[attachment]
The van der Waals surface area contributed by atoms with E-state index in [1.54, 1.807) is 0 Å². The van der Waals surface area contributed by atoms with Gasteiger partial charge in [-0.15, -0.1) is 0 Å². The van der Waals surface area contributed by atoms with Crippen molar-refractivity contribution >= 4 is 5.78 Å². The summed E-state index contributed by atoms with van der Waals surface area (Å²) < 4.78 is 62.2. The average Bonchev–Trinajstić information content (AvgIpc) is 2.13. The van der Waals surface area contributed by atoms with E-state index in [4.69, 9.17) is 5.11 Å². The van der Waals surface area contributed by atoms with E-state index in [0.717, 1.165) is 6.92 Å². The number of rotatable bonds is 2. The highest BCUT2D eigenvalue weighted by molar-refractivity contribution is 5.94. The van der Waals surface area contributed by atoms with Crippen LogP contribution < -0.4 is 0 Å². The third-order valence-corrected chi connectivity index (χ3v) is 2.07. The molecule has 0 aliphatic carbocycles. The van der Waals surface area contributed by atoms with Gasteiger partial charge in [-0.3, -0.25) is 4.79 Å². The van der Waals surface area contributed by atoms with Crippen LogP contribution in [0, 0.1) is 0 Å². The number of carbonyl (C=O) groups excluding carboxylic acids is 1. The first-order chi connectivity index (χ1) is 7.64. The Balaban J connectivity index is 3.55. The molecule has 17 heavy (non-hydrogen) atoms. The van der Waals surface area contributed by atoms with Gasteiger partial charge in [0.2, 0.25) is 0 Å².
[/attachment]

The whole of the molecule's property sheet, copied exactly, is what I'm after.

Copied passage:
The van der Waals surface area contributed by atoms with E-state index in [1.54, 1.807) is 0 Å². The van der Waals surface area contributed by atoms with Gasteiger partial charge in [-0.15, -0.1) is 0 Å². The van der Waals surface area contributed by atoms with Crippen molar-refractivity contribution >= 4 is 5.78 Å². The summed E-state index contributed by atoms with van der Waals surface area (Å²) < 4.78 is 62.2. The average Bonchev–Trinajstić information content (AvgIpc) is 2.13. The van der Waals surface area contributed by atoms with E-state index in [4.69, 9.17) is 5.11 Å². The van der Waals surface area contributed by atoms with E-state index in [0.717, 1.165) is 6.92 Å². The number of rotatable bonds is 2. The highest BCUT2D eigenvalue weighted by molar-refractivity contribution is 5.94. The van der Waals surface area contributed by atoms with Crippen LogP contribution < -0.4 is 0 Å². The third-order valence-corrected chi connectivity index (χ3v) is 2.07. The molecule has 0 aliphatic carbocycles. The van der Waals surface area contributed by atoms with Gasteiger partial charge in [-0.3, -0.25) is 4.79 Å². The van der Waals surface area contributed by atoms with Crippen LogP contribution in [0, 0.1) is 0 Å². The number of carbonyl (C=O) groups excluding carboxylic acids is 1. The first-order chi connectivity index (χ1) is 7.64. The Balaban J connectivity index is 3.55. The molecule has 17 heavy (non-hydrogen) atoms. The van der Waals surface area contributed by atoms with Gasteiger partial charge in [0.2, 0.25) is 0 Å².